New macbook (not pro), FCP 7 painfully slow

Discussion in 'Digital Video' started by cory.sarzotti, Oct 24, 2010.

  1. cory.sarzotti macrumors newbie

    Oct 24, 2010
    I have a new macbook (not pro)4gb of 1.067ghz RAM, 2.26 intel core 2 Duo. 22 gb available on internal HD.

    I am editing an SD project (FCP 7) and this thing is going painfully slow. Litterly I'm advancing frame by frame using the arrow key and i am getting a 10-20 second spinny wheel to do even that! I can't scrub sometimes because I have to hold down the mouse button while I wait for the spinny wheel, then wait again at each movement.

    This thing is brand new, like April 2010, it should not be having this much trouble with an SD project. I tried trashing preferences, is there anything else i can try? I am editing off of internal HD; its either that or USB because there is no FW on this computer.
  2. acearchie macrumors 68040


    Jan 15, 2006
    It definitely shouldn't be this slow.

    Have you ensured that the footage is in a native format for FCP? Have you had to render any of the footage?

    What is the BitRate of the footage? If it's too high then your computer might be struggling!

    Definitely dump your media onto an external drive as running both the program and footage off the same drive is bad and can splice your data!

    Other than that I'm not really sure what to suggest short of a full reinstall!
  3. spinnerlys Guest


    Sep 7, 2008
    forlod bygningen
  4. -DH macrumors 65816

    Nov 28, 2006
    Nashville Tennessee
    That's a very misleading statement. Try it with 10 bit uncompressed SD and see if you think it's fine.

    The point is that FCP, like many other NLEs, really needs a sustained data stream that only Firewire, SATA, eSATA or SCSI can provide. Since USB transfers data in packets (short bursts), an NLE can often interpret the gap between packets as dropped frames.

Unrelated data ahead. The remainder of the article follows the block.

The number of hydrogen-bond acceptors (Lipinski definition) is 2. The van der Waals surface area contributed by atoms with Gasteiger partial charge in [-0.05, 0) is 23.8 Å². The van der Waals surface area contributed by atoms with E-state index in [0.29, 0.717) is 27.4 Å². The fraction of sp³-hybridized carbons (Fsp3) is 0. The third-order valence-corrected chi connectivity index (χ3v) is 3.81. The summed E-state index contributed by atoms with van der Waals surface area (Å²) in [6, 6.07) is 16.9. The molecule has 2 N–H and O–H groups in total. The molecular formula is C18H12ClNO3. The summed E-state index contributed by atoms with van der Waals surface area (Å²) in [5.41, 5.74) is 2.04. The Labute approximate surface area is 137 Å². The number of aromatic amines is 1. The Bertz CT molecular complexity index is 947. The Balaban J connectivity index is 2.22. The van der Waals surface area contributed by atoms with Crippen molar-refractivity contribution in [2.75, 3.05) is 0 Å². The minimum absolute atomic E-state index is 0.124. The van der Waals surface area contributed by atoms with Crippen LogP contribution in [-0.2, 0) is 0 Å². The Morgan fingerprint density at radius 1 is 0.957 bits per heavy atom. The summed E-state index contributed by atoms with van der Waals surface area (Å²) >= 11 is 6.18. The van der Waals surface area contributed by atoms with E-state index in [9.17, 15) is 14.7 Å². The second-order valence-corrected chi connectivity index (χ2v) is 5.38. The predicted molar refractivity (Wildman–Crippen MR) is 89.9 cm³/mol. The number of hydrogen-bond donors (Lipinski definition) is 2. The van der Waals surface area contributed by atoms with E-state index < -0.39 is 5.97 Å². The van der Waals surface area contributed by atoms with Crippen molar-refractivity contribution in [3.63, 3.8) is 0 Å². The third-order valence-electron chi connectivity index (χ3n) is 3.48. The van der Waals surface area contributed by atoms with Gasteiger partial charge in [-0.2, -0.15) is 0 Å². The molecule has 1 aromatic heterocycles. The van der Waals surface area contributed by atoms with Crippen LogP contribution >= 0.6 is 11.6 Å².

That said, USB might work OK for very low data rate video formats like DV or even HDV. Just don't expect to playback multiple streams very well if at all.

    Also note that the MacBook is not recommended for running FCP or the other ProApps.

  5. spinnerlys Guest


    Sep 7, 2008
    forlod bygningen
    Yep, should have specified that. I meant DV encoded material (PAL), as the OP most likely won't edit Uncompressed 10-bit video footage on a MacBook and storing the media on the internal HDD.

    OP, if you use DV encoded video (or if you live in one of those NTSC countries and use the Apple Intermediate Codec instead, maybe), USB will be fine, as DV has a data rate of 3.125MB/s for video and that will more than work with USB HDDs.

    I edited a 20 minute short via storing footage on an USB HDD once, not ideal, but it worked under those circumstances.
    The 20 minute short had 185 cuts or so, thus the read head had to jump quite often (every 6 seconds or so).
  6. thejadedmonkey macrumors 604


    May 28, 2005
    I was able to edit (albiet slowly) HD footage off of a P2 card, on my 2.16ghz Macbook Pro... from late 2006/early 2007. There's no reason why any SD footage should screw up an original macbook like that, but especially one less than a year old.

    Take it into the Apple store, have some footage on the internal hard drive, bring the same footage on an external drive, and see if you can't get some help.

    Also, make sure that the footage itself is ok, and not poor (high bit-rate, bad encode, etc)
  7. puckhead193 macrumors G3


    May 25, 2004
  8. matteusclement macrumors 65816


    Jan 26, 2008
    stuff and ideas

    1. how many layers are you using?
    2. clean up your internal. 22gb is skimpy.
    3. verify permissions in disk utilities
    4. restart
    5. how high is you fan running?
    6. what is happening in activity monitor?
  9. steveOooo macrumors 6502a

    Jun 30, 2008
    simply start a new project with one video track and some basic editing, or use another login to try it
  10. Leddy macrumors regular

    Dec 16, 2008
    How big is your internal drive? 22GB is not necessarily a lot of free space ... I'd look at getting the media off your internal drive - maybe as a temp/emergency edit I'd risk it, but not if you have an external drive you can use.

    How is your computer running generally? When was the last time you re-started/ ran the periodic maintenance scripts?

    You could always try as a last resort.


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